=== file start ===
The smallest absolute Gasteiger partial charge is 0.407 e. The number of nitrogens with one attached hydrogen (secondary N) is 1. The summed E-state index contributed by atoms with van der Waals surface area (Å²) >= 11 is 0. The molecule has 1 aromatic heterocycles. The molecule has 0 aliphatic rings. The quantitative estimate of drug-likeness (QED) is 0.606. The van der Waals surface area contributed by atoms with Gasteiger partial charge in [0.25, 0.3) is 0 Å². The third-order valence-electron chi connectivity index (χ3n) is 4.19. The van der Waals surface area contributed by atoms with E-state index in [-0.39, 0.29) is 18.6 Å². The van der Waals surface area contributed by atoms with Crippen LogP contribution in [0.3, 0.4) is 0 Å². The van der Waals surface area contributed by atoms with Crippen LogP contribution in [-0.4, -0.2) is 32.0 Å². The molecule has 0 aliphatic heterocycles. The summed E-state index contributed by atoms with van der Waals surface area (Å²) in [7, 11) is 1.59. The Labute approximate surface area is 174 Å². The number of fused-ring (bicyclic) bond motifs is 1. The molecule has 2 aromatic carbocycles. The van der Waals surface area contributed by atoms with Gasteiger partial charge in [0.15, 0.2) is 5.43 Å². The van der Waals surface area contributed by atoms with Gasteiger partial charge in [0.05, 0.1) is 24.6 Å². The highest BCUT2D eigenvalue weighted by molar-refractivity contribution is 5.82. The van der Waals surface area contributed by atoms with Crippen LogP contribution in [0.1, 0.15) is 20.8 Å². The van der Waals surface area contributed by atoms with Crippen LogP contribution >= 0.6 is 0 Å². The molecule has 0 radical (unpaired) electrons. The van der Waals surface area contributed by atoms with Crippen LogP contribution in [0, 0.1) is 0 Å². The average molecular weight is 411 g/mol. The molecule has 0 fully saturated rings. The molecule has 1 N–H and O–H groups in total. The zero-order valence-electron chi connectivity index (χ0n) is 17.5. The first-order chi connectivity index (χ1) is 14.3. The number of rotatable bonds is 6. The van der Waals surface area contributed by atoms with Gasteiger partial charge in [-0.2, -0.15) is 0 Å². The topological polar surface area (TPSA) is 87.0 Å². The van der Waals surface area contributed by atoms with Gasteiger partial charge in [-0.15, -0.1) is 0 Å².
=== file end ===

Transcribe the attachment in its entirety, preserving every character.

The smallest absolute Gasteiger partial charge is 0.407 e. The number of nitrogens with one attached hydrogen (secondary N) is 1. The summed E-state index contributed by atoms with van der Waals surface area (Å²) >= 11 is 0. The molecule has 1 aromatic heterocycles. The molecule has 0 aliphatic rings. The quantitative estimate of drug-likeness (QED) is 0.606. The van der Waals surface area contributed by atoms with Gasteiger partial charge in [0.25, 0.3) is 0 Å². The third-order valence-electron chi connectivity index (χ3n) is 4.19. The van der Waals surface area contributed by atoms with E-state index in [-0.39, 0.29) is 18.6 Å². The van der Waals surface area contributed by atoms with Crippen LogP contribution in [0.3, 0.4) is 0 Å². The van der Waals surface area contributed by atoms with Crippen LogP contribution in [-0.4, -0.2) is 32.0 Å². The molecule has 0 aliphatic heterocycles. The summed E-state index contributed by atoms with van der Waals surface area (Å²) in [7, 11) is 1.59. The Labute approximate surface area is 174 Å². The number of fused-ring (bicyclic) bond motifs is 1. The molecule has 2 aromatic carbocycles. The van der Waals surface area contributed by atoms with Gasteiger partial charge in [0.15, 0.2) is 5.43 Å². The van der Waals surface area contributed by atoms with Gasteiger partial charge in [0.05, 0.1) is 24.6 Å². The highest BCUT2D eigenvalue weighted by molar-refractivity contribution is 5.82. The van der Waals surface area contributed by atoms with Crippen LogP contribution in [0.1, 0.15) is 20.8 Å². The van der Waals surface area contributed by atoms with Crippen LogP contribution >= 0.6 is 0 Å². The molecule has 0 radical (unpaired) electrons. The van der Waals surface area contributed by atoms with Crippen LogP contribution in [0, 0.1) is 0 Å². The average molecular weight is 411 g/mol. The molecule has 0 fully saturated rings. The molecule has 1 N–H and O–H groups in total. The zero-order valence-electron chi connectivity index (χ0n) is 17.5. The first-order chi connectivity index (χ1) is 14.3. The number of rotatable bonds is 6. The van der Waals surface area contributed by atoms with Gasteiger partial charge in [-0.2, -0.15) is 0 Å². The topological polar surface area (TPSA) is 87.0 Å². The van der Waals surface area contributed by atoms with Gasteiger partial charge in [-0.15, -0.1) is 0 Å².